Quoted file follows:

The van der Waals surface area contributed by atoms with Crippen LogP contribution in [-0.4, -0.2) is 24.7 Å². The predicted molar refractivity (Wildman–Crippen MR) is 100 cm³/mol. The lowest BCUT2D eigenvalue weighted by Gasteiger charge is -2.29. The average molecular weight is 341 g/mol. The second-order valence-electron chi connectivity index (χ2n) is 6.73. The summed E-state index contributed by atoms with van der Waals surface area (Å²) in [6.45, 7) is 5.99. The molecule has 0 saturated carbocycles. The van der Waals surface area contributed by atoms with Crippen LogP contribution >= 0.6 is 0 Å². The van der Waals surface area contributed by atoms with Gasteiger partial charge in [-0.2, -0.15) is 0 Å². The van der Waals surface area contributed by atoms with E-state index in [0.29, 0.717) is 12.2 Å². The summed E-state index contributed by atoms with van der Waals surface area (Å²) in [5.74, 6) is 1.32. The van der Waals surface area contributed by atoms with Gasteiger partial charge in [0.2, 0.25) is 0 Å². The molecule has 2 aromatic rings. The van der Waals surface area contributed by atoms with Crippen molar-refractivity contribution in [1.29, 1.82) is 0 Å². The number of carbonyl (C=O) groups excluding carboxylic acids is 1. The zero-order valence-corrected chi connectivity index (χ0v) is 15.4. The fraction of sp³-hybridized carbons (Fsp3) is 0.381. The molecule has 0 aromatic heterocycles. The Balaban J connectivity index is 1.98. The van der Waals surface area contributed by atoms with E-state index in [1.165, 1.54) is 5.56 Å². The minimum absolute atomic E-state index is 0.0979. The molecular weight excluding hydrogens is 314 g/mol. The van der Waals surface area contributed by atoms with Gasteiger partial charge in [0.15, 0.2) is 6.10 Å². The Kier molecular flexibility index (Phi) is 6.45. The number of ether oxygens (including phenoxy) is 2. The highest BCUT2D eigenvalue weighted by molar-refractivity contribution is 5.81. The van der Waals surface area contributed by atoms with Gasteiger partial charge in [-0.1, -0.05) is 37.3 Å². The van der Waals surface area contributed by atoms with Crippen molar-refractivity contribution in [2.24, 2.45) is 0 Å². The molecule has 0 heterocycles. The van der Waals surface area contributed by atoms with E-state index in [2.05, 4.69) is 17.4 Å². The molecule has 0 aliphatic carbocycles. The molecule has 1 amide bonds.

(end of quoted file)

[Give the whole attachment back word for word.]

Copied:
The van der Waals surface area contributed by atoms with Crippen LogP contribution in [-0.4, -0.2) is 24.7 Å². The predicted molar refractivity (Wildman–Crippen MR) is 100 cm³/mol. The lowest BCUT2D eigenvalue weighted by Gasteiger charge is -2.29. The average molecular weight is 341 g/mol. The second-order valence-electron chi connectivity index (χ2n) is 6.73. The summed E-state index contributed by atoms with van der Waals surface area (Å²) in [6.45, 7) is 5.99. The molecule has 0 saturated carbocycles. The van der Waals surface area contributed by atoms with Crippen LogP contribution >= 0.6 is 0 Å². The van der Waals surface area contributed by atoms with Gasteiger partial charge in [-0.2, -0.15) is 0 Å². The van der Waals surface area contributed by atoms with E-state index in [0.29, 0.717) is 12.2 Å². The summed E-state index contributed by atoms with van der Waals surface area (Å²) in [5.74, 6) is 1.32. The van der Waals surface area contributed by atoms with Gasteiger partial charge in [0.2, 0.25) is 0 Å². The molecule has 2 aromatic rings. The van der Waals surface area contributed by atoms with Crippen molar-refractivity contribution in [1.29, 1.82) is 0 Å². The number of carbonyl (C=O) groups excluding carboxylic acids is 1. The zero-order valence-corrected chi connectivity index (χ0v) is 15.4. The fraction of sp³-hybridized carbons (Fsp3) is 0.381. The molecule has 0 aromatic heterocycles. The Balaban J connectivity index is 1.98. The van der Waals surface area contributed by atoms with E-state index in [1.165, 1.54) is 5.56 Å². The minimum absolute atomic E-state index is 0.0979. The molecular weight excluding hydrogens is 314 g/mol. The van der Waals surface area contributed by atoms with Gasteiger partial charge in [0.15, 0.2) is 6.10 Å². The Kier molecular flexibility index (Phi) is 6.45. The number of ether oxygens (including phenoxy) is 2. The highest BCUT2D eigenvalue weighted by molar-refractivity contribution is 5.81. The van der Waals surface area contributed by atoms with Gasteiger partial charge in [-0.1, -0.05) is 37.3 Å². The van der Waals surface area contributed by atoms with Crippen molar-refractivity contribution in [2.24, 2.45) is 0 Å². The molecule has 0 heterocycles. The van der Waals surface area contributed by atoms with E-state index in [2.05, 4.69) is 17.4 Å². The molecule has 0 aliphatic carbocycles. The molecule has 1 amide bonds.